How do you find the "z" graph of a tetrahedron when you are only given the vertices?
For example....
What's the "z" graph of a tetrahedron when the xy-plane vertices are (0,2), (0,0), and (1,0) and when z=3 as long as x=0 and y=0?
How do you find the "z" graph of a tetrahedron when you are only given the vertices?
For example....
What's the "z" graph of a tetrahedron when the xy-plane vertices are (0,2), (0,0), and (1,0) and when z=3 as long as x=0 and y=0?
Ok no problem! Then a brief explanation
You gave some points in the space, and . it's possible to form vectors by substracting the coordinates of two given points, with three points we form the vectors and As those vectors are the sides of tetrahedron, they sall belong to the plane we are looking for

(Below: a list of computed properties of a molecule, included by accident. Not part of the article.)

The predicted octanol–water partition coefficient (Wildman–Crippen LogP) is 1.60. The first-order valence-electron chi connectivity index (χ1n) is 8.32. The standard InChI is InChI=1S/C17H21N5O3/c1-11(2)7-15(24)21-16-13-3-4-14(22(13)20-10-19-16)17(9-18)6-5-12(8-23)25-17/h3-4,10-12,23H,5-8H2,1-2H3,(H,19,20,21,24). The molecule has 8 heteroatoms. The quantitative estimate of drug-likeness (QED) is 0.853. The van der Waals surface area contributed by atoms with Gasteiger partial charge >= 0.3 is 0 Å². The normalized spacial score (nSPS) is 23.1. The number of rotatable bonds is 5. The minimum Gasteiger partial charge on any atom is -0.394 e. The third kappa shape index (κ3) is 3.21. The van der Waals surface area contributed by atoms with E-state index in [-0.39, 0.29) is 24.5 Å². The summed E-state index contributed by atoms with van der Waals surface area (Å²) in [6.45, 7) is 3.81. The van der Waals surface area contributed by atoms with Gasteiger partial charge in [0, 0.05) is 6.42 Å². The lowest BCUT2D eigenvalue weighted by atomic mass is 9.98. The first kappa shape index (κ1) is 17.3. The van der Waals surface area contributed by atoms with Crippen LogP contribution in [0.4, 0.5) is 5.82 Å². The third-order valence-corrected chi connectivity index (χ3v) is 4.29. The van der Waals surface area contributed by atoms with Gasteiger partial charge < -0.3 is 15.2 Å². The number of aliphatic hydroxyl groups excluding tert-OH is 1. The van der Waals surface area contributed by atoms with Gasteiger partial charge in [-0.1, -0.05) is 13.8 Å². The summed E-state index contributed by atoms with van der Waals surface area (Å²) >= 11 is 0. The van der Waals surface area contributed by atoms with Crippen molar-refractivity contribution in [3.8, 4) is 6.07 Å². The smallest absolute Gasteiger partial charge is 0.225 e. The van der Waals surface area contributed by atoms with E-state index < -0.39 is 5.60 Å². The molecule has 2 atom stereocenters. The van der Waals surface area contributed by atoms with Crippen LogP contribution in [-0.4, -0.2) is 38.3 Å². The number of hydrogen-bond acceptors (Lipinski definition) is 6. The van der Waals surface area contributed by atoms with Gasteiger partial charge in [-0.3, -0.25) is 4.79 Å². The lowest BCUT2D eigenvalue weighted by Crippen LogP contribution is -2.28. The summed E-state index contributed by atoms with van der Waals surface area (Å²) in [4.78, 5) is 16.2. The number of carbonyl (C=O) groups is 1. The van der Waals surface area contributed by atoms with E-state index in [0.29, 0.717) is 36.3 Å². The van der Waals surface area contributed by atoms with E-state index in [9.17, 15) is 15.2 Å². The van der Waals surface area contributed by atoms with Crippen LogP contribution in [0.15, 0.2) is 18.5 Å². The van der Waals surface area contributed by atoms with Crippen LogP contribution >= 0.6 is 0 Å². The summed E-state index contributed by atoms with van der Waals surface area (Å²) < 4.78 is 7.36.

From cross product theory, the vector its perpendicular to both , and , that's it, to the plane that belong to those vectors.
Now from dot product theory, if we take some vector with coordinates wich has its end (thinking in vectors as oriented segments) in the point and another vector wich is perpendicular to the plane, the dot product is zero. Explicitly: . Then we have . Our is so this is were my equation comes from.
You're saying that there's something wrong, so there should be some fail in derivation or computation, but at least we're trying!